Government food assistance programs were created to be a safety net to ensure that the poorest in America don’t go hungry. 

Currently, 36 million people were on the Supplemental Nutrition Assistance Program (SNAP) also known as food stamps and that number has been falling thanks to a few factors: we have a strong economy generating jobs that allow more Americans to move from government assistance to independence; wages are rising; and the Trump administration has been implementing reforms of our public assistance programs to target help to the truly needy.

One such proposed measure would close a loophole that automatically enrolls people into the food stamp program without checking their income level and/or assets.

States receive block grants from the federal government to spend on food assistance and other programs. Unfortunately, some of them have misused an administrative tool called categorical eligibility, which allows a person to be eligible for food stamps if she receives cash and non-cash public benefits from another program, to enroll more people.

Now, we have an estimated five million people receiving food stamps even though they do not qualify based incomes being too high or having too much in assets. That includes millionaires and lottery winners.

The Independent Women’s Forum submitted a comment in support of the Trump administration closing this loophole.

As a result of this loophole, taxpayers spend $7 billion per year giving food stamps to those who would not be eligible for the benefit. This helps explain the skyrocketing spending on SNAP from $250 million in 1969 to $71 billion in 2016.

That is a misuse of taxpayer dollars and removes those resources from those who are truly needy…

States have a responsibility to ensure the integrity of public assistance programs. Closing the broad-based categorical eligibility loophole is one way of achieving that at the federal level, but states should also ensure they are reforming their systems to reduce fraud and abuse of public assistance programs.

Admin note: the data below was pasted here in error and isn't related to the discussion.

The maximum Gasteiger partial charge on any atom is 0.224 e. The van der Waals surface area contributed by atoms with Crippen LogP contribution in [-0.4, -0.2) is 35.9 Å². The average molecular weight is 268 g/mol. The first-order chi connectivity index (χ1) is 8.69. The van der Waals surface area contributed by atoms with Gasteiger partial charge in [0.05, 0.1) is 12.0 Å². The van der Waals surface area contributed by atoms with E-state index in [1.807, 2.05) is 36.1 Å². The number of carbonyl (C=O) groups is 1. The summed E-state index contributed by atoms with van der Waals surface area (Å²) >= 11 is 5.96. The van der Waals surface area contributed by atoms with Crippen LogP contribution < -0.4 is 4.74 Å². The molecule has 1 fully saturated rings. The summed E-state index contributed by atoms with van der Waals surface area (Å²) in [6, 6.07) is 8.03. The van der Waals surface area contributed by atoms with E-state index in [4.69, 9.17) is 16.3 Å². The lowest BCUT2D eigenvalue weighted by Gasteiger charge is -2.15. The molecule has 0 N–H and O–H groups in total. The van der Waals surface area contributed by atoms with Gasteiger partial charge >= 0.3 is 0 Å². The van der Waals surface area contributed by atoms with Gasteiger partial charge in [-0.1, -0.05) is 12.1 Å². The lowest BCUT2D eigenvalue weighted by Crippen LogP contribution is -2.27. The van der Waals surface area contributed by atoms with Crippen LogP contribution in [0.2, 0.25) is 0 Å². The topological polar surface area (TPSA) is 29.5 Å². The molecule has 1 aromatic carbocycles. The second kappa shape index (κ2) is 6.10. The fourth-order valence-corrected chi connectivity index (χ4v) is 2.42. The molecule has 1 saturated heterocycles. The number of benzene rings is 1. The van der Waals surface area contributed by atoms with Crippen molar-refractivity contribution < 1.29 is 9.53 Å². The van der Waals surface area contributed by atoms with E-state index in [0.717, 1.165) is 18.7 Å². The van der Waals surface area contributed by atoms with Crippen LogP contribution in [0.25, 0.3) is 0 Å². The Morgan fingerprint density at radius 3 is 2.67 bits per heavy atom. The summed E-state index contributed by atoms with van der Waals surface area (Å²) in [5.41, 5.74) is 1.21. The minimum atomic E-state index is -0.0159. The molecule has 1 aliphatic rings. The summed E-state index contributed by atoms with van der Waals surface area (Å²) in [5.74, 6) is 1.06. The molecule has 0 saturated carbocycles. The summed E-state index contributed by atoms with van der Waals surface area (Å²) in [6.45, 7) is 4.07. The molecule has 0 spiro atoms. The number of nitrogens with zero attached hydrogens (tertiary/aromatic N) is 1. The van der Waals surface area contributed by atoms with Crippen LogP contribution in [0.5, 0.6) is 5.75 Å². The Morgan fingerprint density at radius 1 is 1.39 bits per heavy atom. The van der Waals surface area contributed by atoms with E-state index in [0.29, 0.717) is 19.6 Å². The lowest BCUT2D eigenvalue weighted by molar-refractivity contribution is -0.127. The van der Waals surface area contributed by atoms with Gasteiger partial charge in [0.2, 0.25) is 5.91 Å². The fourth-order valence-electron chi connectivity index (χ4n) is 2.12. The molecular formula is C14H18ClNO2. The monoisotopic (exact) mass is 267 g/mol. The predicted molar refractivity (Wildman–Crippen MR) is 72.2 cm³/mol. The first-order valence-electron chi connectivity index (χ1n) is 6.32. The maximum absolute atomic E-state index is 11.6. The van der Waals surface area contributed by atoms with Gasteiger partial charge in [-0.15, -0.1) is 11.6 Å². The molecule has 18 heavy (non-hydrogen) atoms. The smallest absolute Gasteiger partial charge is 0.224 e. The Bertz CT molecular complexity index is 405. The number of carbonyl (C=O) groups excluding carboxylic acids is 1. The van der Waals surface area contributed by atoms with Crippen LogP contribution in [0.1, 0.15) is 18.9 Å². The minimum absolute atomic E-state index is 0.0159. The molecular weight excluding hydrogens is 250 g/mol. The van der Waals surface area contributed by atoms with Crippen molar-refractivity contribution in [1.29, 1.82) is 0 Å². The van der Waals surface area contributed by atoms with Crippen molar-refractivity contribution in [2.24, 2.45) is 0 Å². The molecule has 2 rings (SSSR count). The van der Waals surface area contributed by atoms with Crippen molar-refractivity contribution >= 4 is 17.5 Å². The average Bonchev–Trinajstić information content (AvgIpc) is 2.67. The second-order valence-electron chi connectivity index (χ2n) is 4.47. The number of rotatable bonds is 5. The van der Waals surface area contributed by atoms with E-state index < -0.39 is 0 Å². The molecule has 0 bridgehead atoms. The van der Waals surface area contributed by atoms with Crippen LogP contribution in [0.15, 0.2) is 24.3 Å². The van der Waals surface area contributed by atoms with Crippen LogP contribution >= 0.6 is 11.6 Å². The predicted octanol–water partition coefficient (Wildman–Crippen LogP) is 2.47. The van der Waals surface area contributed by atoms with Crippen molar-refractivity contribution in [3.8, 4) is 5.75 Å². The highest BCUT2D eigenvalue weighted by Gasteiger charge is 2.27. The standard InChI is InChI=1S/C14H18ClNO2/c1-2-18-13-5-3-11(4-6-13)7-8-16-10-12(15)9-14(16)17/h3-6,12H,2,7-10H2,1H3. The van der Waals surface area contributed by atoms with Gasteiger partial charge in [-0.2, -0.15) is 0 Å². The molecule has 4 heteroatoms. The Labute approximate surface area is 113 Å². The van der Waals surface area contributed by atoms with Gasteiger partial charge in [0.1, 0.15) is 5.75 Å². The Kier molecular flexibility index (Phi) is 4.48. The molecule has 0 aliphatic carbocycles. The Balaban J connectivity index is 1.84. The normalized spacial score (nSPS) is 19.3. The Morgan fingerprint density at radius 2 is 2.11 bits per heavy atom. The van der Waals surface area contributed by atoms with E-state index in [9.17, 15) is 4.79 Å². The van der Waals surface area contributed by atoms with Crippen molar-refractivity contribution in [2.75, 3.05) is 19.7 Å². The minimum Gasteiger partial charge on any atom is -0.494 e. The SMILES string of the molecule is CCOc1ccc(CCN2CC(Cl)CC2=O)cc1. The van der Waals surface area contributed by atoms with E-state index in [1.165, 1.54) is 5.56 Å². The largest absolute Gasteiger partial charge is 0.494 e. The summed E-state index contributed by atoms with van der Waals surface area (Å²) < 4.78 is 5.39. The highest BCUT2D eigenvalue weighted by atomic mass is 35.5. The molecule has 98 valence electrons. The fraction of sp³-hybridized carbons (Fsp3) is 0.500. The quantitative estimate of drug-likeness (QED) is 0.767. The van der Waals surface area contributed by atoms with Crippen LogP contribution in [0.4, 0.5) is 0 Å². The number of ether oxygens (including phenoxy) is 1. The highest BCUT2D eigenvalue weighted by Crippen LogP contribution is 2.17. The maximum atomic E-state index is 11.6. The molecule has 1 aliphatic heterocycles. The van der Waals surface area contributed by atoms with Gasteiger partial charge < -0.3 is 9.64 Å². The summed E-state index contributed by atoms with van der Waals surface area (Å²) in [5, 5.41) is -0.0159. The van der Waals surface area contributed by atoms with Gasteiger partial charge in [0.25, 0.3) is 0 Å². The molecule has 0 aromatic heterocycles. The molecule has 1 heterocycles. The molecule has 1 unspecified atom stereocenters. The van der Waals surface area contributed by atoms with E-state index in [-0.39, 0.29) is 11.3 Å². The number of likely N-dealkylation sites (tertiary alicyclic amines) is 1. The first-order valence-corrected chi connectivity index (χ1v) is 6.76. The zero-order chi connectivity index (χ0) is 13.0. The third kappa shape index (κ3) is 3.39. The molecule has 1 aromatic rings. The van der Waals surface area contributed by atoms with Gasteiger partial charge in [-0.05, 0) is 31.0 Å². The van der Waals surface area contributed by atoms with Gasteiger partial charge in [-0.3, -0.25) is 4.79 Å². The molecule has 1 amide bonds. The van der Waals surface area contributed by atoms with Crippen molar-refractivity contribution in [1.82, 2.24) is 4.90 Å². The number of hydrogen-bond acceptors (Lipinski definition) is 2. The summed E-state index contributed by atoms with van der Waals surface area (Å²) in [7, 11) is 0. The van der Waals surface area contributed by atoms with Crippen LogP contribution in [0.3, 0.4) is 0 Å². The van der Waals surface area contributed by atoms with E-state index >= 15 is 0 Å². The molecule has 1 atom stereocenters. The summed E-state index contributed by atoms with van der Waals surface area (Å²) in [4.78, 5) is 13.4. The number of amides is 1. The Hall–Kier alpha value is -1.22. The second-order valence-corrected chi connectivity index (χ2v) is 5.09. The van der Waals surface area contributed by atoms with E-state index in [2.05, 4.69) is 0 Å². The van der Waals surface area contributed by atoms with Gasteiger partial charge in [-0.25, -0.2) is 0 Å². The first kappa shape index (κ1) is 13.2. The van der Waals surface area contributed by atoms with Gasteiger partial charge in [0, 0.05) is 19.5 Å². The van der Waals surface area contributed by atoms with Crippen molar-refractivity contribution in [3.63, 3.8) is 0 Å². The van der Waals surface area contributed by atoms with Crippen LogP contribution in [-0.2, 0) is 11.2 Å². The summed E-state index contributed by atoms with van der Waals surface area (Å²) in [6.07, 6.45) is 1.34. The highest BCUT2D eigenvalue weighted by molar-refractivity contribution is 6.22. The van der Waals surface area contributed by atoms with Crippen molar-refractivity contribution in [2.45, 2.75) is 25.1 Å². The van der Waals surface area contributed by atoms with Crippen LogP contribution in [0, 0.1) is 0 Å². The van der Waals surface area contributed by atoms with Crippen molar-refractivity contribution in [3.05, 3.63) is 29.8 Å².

Download the comment by clicking the link above and send a comment in support of this rule here.

Americans are extremely generous and don’t tolerate seeing their neighbors go hungry. They donate to churches, soup kitchens, shelters, and other charities which provide meals and groceries to their fellow Americans who are struggling to feed their families.

Americans also send tax dollars to Washington to fund public assistance programs and expect that lawmakers and regulators are doing everything they can to root out waste, fraud, and abuse. 

This loophole created the opportunity for significant abuse of our social safety net and, now, someone is doing something about it.

Overcrowding in public assistance programs hurts those who are truly needy.

Closing this loophole is a step forward to ensuring that vulnerable Americans have the help they need and those who can take care of their own needs, do so.